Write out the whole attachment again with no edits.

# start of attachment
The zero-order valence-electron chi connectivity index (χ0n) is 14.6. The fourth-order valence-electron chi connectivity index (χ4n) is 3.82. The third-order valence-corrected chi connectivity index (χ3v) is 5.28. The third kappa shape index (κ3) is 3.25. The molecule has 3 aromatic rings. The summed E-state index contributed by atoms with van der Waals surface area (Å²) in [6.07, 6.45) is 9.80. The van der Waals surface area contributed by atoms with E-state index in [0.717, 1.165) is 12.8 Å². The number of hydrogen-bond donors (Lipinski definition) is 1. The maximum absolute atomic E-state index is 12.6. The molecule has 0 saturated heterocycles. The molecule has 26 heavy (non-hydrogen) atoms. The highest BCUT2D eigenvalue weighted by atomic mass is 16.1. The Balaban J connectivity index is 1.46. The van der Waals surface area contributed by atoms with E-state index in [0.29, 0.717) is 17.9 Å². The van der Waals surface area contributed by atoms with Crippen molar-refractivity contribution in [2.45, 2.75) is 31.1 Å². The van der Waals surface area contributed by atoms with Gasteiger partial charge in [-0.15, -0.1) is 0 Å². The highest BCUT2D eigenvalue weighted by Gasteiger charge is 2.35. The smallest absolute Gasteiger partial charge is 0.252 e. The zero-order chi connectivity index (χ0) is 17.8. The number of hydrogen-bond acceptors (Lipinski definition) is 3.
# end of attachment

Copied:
The zero-order valence-electron chi connectivity index (χ0n) is 14.6. The fourth-order valence-electron chi connectivity index (χ4n) is 3.82. The third-order valence-corrected chi connectivity index (χ3v) is 5.28. The third kappa shape index (κ3) is 3.25. The molecule has 3 aromatic rings. The summed E-state index contributed by atoms with van der Waals surface area (Å²) in [6.07, 6.45) is 9.80. The van der Waals surface area contributed by atoms with E-state index in [0.717, 1.165) is 12.8 Å². The number of hydrogen-bond donors (Lipinski definition) is 1. The maximum absolute atomic E-state index is 12.6. The molecule has 0 saturated heterocycles. The molecule has 26 heavy (non-hydrogen) atoms. The highest BCUT2D eigenvalue weighted by atomic mass is 16.1. The Balaban J connectivity index is 1.46. The van der Waals surface area contributed by atoms with E-state index in [0.29, 0.717) is 17.9 Å². The van der Waals surface area contributed by atoms with Crippen molar-refractivity contribution in [2.45, 2.75) is 31.1 Å². The van der Waals surface area contributed by atoms with Gasteiger partial charge in [-0.15, -0.1) is 0 Å². The highest BCUT2D eigenvalue weighted by Gasteiger charge is 2.35. The smallest absolute Gasteiger partial charge is 0.252 e. The zero-order chi connectivity index (χ0) is 17.8. The number of hydrogen-bond acceptors (Lipinski definition) is 3.